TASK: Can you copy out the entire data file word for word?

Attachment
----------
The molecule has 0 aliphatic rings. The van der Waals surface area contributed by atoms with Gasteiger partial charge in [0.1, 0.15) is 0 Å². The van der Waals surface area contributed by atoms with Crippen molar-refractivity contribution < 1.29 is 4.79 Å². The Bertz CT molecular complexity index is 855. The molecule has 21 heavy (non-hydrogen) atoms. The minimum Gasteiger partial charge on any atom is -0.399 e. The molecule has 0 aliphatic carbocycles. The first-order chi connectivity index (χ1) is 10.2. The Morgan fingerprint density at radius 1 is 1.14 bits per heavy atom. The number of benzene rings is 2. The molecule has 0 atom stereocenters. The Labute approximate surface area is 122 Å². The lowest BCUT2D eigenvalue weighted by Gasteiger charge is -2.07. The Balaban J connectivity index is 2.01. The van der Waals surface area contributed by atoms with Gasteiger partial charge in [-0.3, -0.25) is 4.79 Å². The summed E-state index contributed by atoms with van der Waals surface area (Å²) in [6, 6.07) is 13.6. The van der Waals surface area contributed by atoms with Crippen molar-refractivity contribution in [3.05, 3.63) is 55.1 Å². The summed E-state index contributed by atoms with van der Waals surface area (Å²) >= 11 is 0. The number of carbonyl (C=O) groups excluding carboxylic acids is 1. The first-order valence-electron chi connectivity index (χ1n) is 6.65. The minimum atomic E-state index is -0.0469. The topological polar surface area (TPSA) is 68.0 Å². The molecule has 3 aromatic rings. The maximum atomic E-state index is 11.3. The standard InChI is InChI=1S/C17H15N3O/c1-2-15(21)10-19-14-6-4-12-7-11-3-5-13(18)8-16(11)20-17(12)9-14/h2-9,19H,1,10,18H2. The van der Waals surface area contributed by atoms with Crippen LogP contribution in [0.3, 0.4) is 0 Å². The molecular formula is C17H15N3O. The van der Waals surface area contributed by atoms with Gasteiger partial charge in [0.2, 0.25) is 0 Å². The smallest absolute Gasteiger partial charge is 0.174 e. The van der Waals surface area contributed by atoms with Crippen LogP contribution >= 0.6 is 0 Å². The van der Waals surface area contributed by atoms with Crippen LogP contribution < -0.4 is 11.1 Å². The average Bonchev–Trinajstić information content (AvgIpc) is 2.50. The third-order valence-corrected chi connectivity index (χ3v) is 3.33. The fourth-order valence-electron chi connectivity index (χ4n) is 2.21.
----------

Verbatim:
The molecule has 0 aliphatic rings. The van der Waals surface area contributed by atoms with Gasteiger partial charge in [0.1, 0.15) is 0 Å². The van der Waals surface area contributed by atoms with Crippen molar-refractivity contribution < 1.29 is 4.79 Å². The Bertz CT molecular complexity index is 855. The molecule has 21 heavy (non-hydrogen) atoms. The minimum Gasteiger partial charge on any atom is -0.399 e. The molecule has 0 aliphatic carbocycles. The first-order chi connectivity index (χ1) is 10.2. The Morgan fingerprint density at radius 1 is 1.14 bits per heavy atom. The number of benzene rings is 2. The molecule has 0 atom stereocenters. The Labute approximate surface area is 122 Å². The lowest BCUT2D eigenvalue weighted by Gasteiger charge is -2.07. The Balaban J connectivity index is 2.01. The van der Waals surface area contributed by atoms with Gasteiger partial charge in [-0.3, -0.25) is 4.79 Å². The summed E-state index contributed by atoms with van der Waals surface area (Å²) in [6, 6.07) is 13.6. The van der Waals surface area contributed by atoms with Crippen molar-refractivity contribution in [3.05, 3.63) is 55.1 Å². The summed E-state index contributed by atoms with van der Waals surface area (Å²) >= 11 is 0. The number of carbonyl (C=O) groups excluding carboxylic acids is 1. The first-order valence-electron chi connectivity index (χ1n) is 6.65. The minimum atomic E-state index is -0.0469. The topological polar surface area (TPSA) is 68.0 Å². The molecule has 3 aromatic rings. The maximum atomic E-state index is 11.3. The standard InChI is InChI=1S/C17H15N3O/c1-2-15(21)10-19-14-6-4-12-7-11-3-5-13(18)8-16(11)20-17(12)9-14/h2-9,19H,1,10,18H2. The van der Waals surface area contributed by atoms with Crippen LogP contribution in [0.3, 0.4) is 0 Å². The molecular formula is C17H15N3O. The van der Waals surface area contributed by atoms with Gasteiger partial charge in [0.2, 0.25) is 0 Å². The smallest absolute Gasteiger partial charge is 0.174 e. The van der Waals surface area contributed by atoms with Crippen LogP contribution >= 0.6 is 0 Å². The van der Waals surface area contributed by atoms with Crippen LogP contribution < -0.4 is 11.1 Å². The average Bonchev–Trinajstić information content (AvgIpc) is 2.50. The third-order valence-corrected chi connectivity index (χ3v) is 3.33. The fourth-order valence-electron chi connectivity index (χ4n) is 2.21.